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Possible bug in exponentiation complex type

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I believe I may have discovered a bug in the ifort version 15.0.3 for Mac OSX regarding exponentiating a number of type complex.  The following code evaluates

(a + bi)^(1 + 0i):

program test

  implicit none

  integer, parameter :: dp=selected_real_kind(15, 307)

  complex(dp) :: quantity
  complex(dp) :: power
  complex(dp) :: computed_result

  real(dp), parameter :: zero = 0.0_dp
  real(dp), parameter :: half = 0.5_dp
  real(dp), parameter :: one  = 1.0_dp

continue

  ! Values that produce correct result
  !quantity = (0.5_dp,0.5_dp)
  !power    = (1._dp,0._dp)

  ! Values that produce the incorrect result
  quantity = (-2.183392967490150E-003_dp,-2.183392967490262E-019_dp)
  power    = (one,zero)

  computed_result = (quantity)**power

  write(*,*) "original value = ",quantity
  write(*,*) "computed value = ",computed_result

  if (aimag(quantity) /= aimag(computed_result)) then
    write(*,*) "FAIL: original value and computed value are not equal"
  else
    write(*,*) "PASS: original value and computed value are equal"
  end if

end program test

I would expect that exponentiating a complex number by one would always return the original number, but that does not appear to be the case here.  The issue remains regardless of the precision used, but does appear to be dependent on the magnitude of the complex quantity.  Is this a bug in the compiler, or am I misinterpreting how the expression is evaluated?

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Your numbers for quantity

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Your numbers for quantity have a magnitude difference of E-16. The precision of DP is ~15.95 digits. Your expression will therefore present rounding errors (to the point of total truncation). You may have to special case the power=(one,zero) condition if this is a requirement for your use.

Jim Dempsey

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4 Replies
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Your numbers for quantity

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Your numbers for quantity have a magnitude difference of E-16. The precision of DP is ~15.95 digits. Your expression will therefore present rounding errors (to the point of total truncation). You may have to special case the power=(one,zero) condition if this is a requirement for your use.

Jim Dempsey

View solution in original post

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Black Belt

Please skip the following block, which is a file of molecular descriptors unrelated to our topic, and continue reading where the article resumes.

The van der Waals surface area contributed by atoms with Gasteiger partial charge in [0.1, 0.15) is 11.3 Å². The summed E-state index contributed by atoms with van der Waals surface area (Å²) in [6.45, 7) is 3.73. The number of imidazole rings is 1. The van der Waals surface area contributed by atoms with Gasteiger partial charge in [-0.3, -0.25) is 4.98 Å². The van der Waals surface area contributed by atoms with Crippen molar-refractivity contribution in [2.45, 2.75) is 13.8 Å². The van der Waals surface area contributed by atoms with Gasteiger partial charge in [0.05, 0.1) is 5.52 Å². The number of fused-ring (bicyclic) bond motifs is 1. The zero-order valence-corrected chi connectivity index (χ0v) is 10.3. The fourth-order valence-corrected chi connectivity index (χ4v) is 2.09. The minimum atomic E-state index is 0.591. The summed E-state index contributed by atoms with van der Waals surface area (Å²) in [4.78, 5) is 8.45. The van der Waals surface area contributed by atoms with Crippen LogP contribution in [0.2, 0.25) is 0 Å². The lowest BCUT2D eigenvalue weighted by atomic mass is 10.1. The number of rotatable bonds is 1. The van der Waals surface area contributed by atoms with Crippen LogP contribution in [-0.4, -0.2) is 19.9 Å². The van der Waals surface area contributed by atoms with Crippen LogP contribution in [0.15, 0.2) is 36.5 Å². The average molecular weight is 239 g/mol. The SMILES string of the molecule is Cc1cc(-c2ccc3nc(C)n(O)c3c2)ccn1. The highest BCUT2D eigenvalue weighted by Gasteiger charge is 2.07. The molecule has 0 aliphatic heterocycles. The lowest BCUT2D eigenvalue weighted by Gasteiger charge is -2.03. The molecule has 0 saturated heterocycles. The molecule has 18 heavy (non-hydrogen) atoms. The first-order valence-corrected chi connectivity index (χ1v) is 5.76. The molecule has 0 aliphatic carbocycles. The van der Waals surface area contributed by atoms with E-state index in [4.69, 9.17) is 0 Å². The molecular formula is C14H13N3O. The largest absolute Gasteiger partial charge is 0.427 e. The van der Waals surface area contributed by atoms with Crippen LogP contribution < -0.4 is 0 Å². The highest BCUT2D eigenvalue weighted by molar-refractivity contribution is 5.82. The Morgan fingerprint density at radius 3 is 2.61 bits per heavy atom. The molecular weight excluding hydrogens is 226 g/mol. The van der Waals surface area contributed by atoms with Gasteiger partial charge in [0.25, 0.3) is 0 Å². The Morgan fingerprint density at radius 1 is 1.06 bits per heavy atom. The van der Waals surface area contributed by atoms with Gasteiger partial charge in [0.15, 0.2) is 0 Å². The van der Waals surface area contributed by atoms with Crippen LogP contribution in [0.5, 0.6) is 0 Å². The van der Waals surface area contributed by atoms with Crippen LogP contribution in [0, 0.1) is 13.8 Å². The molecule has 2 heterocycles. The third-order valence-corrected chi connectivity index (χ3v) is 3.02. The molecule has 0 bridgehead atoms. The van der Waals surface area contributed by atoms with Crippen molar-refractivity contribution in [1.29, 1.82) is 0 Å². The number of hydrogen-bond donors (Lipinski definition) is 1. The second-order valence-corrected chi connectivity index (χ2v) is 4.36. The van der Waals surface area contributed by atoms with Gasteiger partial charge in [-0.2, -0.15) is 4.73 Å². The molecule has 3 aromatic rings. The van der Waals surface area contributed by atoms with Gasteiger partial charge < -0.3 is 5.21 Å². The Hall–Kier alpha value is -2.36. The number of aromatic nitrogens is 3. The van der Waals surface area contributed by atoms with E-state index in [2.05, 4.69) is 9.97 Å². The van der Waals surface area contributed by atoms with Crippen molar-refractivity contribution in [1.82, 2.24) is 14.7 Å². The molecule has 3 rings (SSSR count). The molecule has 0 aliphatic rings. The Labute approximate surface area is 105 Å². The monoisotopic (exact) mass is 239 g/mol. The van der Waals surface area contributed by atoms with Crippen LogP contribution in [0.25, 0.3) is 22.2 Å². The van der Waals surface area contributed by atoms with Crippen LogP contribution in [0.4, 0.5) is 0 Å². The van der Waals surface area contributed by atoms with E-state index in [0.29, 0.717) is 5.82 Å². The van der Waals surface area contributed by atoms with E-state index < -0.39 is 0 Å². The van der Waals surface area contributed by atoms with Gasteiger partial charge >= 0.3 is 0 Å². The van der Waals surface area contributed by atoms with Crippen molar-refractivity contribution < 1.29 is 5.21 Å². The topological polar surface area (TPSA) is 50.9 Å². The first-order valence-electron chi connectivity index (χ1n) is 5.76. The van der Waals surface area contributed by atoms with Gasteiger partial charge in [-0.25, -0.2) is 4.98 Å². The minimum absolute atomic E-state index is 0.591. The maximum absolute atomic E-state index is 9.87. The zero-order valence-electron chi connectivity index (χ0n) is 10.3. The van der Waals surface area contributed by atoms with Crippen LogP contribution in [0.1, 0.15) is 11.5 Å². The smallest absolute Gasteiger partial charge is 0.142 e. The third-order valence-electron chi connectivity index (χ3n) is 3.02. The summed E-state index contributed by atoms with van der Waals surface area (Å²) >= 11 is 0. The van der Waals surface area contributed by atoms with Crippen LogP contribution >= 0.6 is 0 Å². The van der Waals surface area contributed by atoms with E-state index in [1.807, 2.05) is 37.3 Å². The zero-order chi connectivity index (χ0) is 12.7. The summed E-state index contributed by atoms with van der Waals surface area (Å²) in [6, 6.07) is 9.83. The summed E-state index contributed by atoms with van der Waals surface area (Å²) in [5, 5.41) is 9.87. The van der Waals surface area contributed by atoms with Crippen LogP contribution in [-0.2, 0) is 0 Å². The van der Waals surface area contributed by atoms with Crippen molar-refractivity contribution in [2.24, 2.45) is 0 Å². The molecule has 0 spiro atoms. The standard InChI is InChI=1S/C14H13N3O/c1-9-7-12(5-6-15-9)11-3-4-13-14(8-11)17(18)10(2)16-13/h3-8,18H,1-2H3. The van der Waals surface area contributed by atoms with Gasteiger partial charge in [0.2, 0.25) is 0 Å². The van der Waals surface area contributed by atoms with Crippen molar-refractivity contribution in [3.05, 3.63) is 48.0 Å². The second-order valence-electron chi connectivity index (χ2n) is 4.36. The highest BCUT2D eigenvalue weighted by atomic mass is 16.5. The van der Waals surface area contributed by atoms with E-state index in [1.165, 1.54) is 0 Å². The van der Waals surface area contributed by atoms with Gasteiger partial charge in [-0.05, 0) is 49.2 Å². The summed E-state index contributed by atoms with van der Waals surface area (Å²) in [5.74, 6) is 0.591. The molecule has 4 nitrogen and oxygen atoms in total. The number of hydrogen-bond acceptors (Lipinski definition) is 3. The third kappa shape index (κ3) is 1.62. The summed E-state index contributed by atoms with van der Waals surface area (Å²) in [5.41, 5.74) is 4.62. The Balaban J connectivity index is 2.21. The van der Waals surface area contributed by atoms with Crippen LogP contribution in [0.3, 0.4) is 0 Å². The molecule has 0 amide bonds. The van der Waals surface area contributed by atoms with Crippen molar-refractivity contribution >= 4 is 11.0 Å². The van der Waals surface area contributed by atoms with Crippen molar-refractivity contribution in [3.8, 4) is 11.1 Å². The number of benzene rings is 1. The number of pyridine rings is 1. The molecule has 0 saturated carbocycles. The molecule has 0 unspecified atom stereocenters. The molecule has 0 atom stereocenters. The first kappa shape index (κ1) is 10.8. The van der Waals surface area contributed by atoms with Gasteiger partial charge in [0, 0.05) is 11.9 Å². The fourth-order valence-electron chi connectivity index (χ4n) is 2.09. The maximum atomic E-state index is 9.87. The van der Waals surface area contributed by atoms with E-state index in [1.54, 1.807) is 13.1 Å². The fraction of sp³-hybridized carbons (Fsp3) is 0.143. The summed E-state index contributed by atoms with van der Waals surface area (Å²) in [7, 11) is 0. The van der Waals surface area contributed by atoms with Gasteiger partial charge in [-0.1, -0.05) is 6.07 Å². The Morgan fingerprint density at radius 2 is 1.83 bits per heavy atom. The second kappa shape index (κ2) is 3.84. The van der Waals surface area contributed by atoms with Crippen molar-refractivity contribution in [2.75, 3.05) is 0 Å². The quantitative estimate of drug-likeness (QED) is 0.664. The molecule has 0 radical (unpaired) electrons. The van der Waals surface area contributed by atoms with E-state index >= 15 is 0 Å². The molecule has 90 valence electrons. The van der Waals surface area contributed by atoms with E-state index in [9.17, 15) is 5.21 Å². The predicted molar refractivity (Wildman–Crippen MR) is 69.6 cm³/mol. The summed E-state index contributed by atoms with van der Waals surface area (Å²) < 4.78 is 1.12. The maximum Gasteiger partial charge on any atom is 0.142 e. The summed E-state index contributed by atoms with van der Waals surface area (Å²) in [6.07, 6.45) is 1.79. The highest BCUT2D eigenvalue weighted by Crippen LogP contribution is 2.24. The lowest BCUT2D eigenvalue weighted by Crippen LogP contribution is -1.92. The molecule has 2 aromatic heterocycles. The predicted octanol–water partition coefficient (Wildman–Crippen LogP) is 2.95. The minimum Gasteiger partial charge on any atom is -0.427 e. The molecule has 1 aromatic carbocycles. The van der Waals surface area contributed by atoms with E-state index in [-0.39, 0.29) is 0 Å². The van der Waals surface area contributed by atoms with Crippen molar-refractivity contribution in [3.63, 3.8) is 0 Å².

If you want full accuracy for

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If you want full accuracy for  **1 you should use the integer exponentiation.  Fortran standard used to permit **0 to be undefined; I don't know if that is still so.  It's a reasonable expectation for it to work.

ifort often treats constant real integral exponents as integer exponents, but that can lead to failure to detect non-standard code.  There probably is no short-cutting for complex exponents with 0 imaginary part, nor any special treatment to protect results with extra precision such as one would hope for with real scalar exponentiation (by splitting the exponent into integral and fractional parts).  So it's not surprising if the result is no better than you would get with a naive implementation.

The classic celefunt test suite might interest you.

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Beginner

Thank you both for the prompt

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Thank you both for the prompt response. Jim, you are exactly correct.  The issue is indeed truncation error, and I can confirm that reducing the magnitude difference fixes (mitigates) the issue.

Tim, excellent suggestion on using integer exponentation for the **1 case.  That does indeed recover the full precision, and it may be suitable for my needs.  Also, thank you for pointing me to the classic celefunt test suite.  I found it quite interesting and useful.

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Kyle,

An easy way to test for integer values is to use IBITS to extract the mantissa of the given floating point value. If the mantissa (with implicit 1 bit) is 0, then the IEEE-754 encoded floating point number is an integer (or 0),It could also be one of the NaN's. That would be the quickest way to make a test: IF(testForInteger(x)) THEN ... ELSE ... ENDIF

Jim Dempsey

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